The current US military operations in Northern Iraq, resisting troops belonging to the Islamic State of Iraq and Syria (ISIS), may be evaluated as compatible with international law. However, despite this, UN Security Council measures are still needed.
According to Article 2 (4) of the UN Charter and customary international law, the use of force is legal only in cases of self defense, or on the authorization of the Security Council acting under Chapter VII, with respect to threats to peace, breaches of the peace, and acts of aggression.
In recent weeks, ISIS troops have attacked cities in the North of Iraq, committing gross violations of human rights. In order to repel them, the US is currently carrying out targeted military operations. These have a dual aim: to protect American people and facilities inside of Iraq, and to help save thousands of Iraqi civilians, such as those besieged on Mount Sinjar. Further, the EU is providing military support to beleaguered Kurds in northern Iraq.
In a letter issued on August 8, President Obama justified these military operations to Congress as “necessary to protect American personnel in Iraq by stopping the current advance on Erbil by [ISIS]”. However, the existence of the right to use force in order to protect nationals is undoubtedly controversial.
Further, the military operations in north Iraq are not classifiable as “humanitarian intervention”. Typically, a humanitarian intervention, like that in Kosovo in 1999, is conducted by a State or a group of States against another State which is committing gross violations of its citizens’ human rights. At present, the legality of a “humanitarian intervention” is one of the most controversial issues in international law. In this case, ISIS – and not the Republic of Iraq – Is committing atrocities against Iraqi citizens. Therefore this cannot a “humanitarian intervention” as currently understood.
The self defense argument is the most persuasive. ISIS is attacking a sovereign State, the Republic of Iraq. According to article 51 of the UN Charter, the State has an inherent right of individual or collective self defense. In compliance with international customary law, there are three requirements which have to be satisfied: First, there must be an actual or imminent armed attack against a State. Second, the attack must attain a minimum scale. Finally, the armed response must be necessary and proportionate. In this case, the US military operations in Iraqi territory have been authorized by the local government in order to combat the illegal aggression of ISIS and to prevent gross violations of human rights. It is therefore clearly a case of collective self defense allowed by the UN Charter, though the use of force must of course be both proportionate to repel the attack and not excessive.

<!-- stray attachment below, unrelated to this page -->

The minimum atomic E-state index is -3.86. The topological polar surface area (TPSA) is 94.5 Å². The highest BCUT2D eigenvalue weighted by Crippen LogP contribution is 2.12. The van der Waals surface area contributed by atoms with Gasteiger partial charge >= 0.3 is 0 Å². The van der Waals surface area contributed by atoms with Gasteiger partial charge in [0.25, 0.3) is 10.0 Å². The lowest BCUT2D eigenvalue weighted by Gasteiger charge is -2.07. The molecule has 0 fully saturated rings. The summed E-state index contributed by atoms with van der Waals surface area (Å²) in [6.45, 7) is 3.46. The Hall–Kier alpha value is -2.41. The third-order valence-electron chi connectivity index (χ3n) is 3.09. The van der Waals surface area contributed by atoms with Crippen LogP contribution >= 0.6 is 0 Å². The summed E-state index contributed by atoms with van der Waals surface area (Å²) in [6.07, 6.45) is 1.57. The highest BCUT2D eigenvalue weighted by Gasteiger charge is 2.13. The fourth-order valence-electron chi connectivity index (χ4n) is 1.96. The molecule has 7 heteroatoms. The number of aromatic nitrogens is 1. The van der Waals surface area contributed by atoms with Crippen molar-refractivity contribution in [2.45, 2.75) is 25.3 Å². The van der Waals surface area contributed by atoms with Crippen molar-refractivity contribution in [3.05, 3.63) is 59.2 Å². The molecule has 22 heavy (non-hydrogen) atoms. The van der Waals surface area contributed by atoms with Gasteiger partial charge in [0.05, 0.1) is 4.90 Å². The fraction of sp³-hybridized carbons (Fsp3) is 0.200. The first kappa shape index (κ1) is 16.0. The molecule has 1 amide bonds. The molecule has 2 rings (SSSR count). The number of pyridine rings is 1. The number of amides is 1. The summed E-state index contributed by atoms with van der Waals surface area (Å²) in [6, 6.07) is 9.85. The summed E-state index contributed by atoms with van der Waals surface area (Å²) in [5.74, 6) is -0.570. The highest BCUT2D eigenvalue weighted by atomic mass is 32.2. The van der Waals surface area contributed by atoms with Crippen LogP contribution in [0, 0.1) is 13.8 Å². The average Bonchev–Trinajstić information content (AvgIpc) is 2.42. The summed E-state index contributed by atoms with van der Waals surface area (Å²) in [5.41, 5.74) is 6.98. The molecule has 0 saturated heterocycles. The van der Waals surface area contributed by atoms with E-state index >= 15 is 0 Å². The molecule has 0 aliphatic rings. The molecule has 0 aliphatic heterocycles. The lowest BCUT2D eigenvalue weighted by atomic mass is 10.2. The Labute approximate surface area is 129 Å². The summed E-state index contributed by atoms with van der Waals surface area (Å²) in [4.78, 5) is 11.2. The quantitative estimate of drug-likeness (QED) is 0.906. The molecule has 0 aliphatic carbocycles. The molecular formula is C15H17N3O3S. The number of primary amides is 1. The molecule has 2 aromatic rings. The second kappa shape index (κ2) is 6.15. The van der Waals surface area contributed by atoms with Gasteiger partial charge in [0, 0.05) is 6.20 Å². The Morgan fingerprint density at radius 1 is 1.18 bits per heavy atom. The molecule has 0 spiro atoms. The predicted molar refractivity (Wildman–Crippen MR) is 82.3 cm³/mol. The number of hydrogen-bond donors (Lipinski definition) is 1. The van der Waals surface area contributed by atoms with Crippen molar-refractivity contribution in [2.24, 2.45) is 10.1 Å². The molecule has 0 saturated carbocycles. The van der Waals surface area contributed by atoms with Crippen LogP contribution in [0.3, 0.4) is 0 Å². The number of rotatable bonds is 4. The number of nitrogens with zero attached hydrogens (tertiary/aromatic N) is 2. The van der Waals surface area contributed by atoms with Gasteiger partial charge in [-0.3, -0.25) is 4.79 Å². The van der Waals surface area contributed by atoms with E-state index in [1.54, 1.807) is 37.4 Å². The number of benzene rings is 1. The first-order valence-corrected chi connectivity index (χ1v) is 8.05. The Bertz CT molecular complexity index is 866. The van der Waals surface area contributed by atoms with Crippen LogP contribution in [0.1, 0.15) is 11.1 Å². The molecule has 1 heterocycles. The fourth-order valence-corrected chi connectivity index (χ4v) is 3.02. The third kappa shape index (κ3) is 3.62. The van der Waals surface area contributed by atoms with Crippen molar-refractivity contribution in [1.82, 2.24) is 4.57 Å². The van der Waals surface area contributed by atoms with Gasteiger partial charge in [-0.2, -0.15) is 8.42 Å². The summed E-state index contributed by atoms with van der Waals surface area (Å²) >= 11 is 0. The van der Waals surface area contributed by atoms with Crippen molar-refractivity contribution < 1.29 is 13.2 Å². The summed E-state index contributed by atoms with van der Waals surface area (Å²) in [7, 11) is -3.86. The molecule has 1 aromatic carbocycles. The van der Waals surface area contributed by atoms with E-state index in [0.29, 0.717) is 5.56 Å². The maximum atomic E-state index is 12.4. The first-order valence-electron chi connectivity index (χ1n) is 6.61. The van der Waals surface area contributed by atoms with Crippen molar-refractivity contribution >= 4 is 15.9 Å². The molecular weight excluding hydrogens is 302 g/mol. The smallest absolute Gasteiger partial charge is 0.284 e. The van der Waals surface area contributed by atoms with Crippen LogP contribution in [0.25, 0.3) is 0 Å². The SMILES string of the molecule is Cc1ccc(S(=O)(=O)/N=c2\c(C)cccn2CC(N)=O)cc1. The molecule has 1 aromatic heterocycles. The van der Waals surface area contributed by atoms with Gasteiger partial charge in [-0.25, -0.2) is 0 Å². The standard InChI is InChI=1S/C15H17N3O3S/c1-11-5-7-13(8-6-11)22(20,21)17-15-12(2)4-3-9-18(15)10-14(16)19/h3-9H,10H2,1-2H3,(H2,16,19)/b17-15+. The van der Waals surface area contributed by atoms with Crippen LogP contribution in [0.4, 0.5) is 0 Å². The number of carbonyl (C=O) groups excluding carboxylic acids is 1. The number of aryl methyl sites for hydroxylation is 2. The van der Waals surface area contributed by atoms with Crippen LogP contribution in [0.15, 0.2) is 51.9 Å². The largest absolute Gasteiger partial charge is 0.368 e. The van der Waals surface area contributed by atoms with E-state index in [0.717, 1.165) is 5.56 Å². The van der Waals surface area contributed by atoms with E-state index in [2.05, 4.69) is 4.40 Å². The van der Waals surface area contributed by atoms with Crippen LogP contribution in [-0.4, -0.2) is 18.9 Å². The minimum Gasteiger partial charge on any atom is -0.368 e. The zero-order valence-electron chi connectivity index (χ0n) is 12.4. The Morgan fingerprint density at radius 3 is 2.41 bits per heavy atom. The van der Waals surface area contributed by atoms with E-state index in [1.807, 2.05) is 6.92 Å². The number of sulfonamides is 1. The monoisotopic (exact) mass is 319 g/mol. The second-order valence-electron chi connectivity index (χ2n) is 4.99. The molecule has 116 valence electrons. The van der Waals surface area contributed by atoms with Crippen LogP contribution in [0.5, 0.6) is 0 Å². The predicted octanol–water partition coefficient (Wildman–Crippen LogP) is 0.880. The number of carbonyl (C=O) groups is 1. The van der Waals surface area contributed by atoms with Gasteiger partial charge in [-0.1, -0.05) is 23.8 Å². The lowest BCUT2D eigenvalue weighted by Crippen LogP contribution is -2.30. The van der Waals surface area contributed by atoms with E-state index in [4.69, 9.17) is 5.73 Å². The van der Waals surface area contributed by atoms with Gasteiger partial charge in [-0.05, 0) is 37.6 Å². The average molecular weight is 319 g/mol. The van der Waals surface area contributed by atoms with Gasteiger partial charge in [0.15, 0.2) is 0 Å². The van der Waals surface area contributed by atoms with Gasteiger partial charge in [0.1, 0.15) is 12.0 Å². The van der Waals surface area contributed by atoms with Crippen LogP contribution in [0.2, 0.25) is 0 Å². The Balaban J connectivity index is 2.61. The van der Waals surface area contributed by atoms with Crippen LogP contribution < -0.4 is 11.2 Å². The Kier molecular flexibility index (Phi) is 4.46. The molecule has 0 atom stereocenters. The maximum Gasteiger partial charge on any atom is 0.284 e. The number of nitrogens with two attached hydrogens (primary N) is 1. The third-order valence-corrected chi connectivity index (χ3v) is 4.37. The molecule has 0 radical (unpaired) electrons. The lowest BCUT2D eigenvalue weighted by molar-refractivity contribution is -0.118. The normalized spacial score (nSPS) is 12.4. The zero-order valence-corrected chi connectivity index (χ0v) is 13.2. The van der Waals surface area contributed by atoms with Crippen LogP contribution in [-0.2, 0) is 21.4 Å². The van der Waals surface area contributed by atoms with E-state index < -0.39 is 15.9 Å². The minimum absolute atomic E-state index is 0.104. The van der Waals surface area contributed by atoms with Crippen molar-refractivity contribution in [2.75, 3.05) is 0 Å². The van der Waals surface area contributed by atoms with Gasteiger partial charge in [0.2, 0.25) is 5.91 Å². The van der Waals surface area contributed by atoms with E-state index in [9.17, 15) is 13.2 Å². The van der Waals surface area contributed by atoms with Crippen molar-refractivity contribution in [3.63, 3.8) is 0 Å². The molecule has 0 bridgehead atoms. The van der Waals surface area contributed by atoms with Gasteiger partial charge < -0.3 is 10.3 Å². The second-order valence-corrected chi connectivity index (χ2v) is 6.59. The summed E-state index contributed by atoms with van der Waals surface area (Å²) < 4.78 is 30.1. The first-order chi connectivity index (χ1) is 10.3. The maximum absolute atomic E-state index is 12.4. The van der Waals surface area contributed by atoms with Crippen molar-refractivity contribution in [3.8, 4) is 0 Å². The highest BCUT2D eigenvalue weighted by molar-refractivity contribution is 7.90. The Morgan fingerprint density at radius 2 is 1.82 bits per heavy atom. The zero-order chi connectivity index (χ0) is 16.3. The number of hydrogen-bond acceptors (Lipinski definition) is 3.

On August 15, the UN Security Council adopted Resolution 2170 (2014), which condemned “gross, systematic and widespread abuse” of human rights by ISIS and Al-Nusra Front. Further, it called on Member States to take national measures to prevent fighters from travelling from their territories to join the groups, and named individuals, related to ISIS, subject to travel restrictions, asset freezes and other measures targeted at Al-Qaida affiliates.
However, this Resolution appears insufficient to stop the attacks of ISIS, as it establishes sanctions only for six individuals and does not authorize the use of force. In contrast, the US military intervention is incisive – as a result of this intervention, Iraqi troops have retaken Mosul dam from ISIS militants – but unilateral. It is only the United States which decides when and where bombarding occurs, with no plan agreed with any other State or International Organizations.
Iraq now needs incisive and multilateral measures, established by the UN, capable of stopping ISIS. The lives of thousands of Iraqi citizens are at risk. Can the world stand by and watch?